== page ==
ABSTRACT. While the education of first-generation students (FGS) has garnered the attention of scholars, educators, and policy makers, there is limited dialogue on how first-generation faculty and administrators (FGF/A)—that is, first-generation students who went on to become faculty and/or administrators—experience higher education and are engaged in enhancing equity, inclusion, and justice. Intersectional approaches, which illuminate the nexus of race, gender, and class in education, are necessary for appreciating the complexity of FGF/A experiences and liberatory practices taking shape in higher education. Narrative analysis examining nine Black, Indigenous and People of Color (BIPOC) FGF/A oral histories reveal how stories of mattering and intersectional marginality are sites of communal praxis that aim to dislodge systems of power, including racism, classism, and patriarchy. This praxis involves validating the complexity of students’ academic and social lives and engaging vulnerability. The discussion encourages reflection of how communal praxis can be cultivated toward transforming the linked conditions of faculty and students.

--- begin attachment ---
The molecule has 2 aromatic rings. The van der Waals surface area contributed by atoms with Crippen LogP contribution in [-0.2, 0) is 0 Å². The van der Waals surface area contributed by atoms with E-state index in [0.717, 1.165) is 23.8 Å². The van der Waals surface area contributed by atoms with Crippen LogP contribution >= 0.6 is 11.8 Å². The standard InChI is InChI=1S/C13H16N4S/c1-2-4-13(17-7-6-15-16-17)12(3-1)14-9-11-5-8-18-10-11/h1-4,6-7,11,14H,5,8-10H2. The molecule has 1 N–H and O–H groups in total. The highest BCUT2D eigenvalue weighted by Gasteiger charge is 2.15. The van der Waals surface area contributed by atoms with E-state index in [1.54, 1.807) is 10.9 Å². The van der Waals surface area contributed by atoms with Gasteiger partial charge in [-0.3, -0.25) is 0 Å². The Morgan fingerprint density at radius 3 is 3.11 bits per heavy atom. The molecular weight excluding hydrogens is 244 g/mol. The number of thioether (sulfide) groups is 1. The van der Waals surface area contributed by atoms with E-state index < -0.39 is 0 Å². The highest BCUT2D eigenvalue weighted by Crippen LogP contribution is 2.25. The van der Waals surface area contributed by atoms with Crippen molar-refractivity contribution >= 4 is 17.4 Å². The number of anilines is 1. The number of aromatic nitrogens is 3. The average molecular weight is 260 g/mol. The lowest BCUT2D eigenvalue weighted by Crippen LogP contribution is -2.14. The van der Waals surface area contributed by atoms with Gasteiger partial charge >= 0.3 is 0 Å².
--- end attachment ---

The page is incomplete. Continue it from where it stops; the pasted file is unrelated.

Vue, R. (2021). From first to first: Black, Indigenous, and People of Color first-generation faculty and administrator narratives of intersectional marginality and mattering as communal praxis. Education Sciences, 11(12), 1–18. https://doi-org.libproxy.kenyon.edu/10.3390/educsci11120773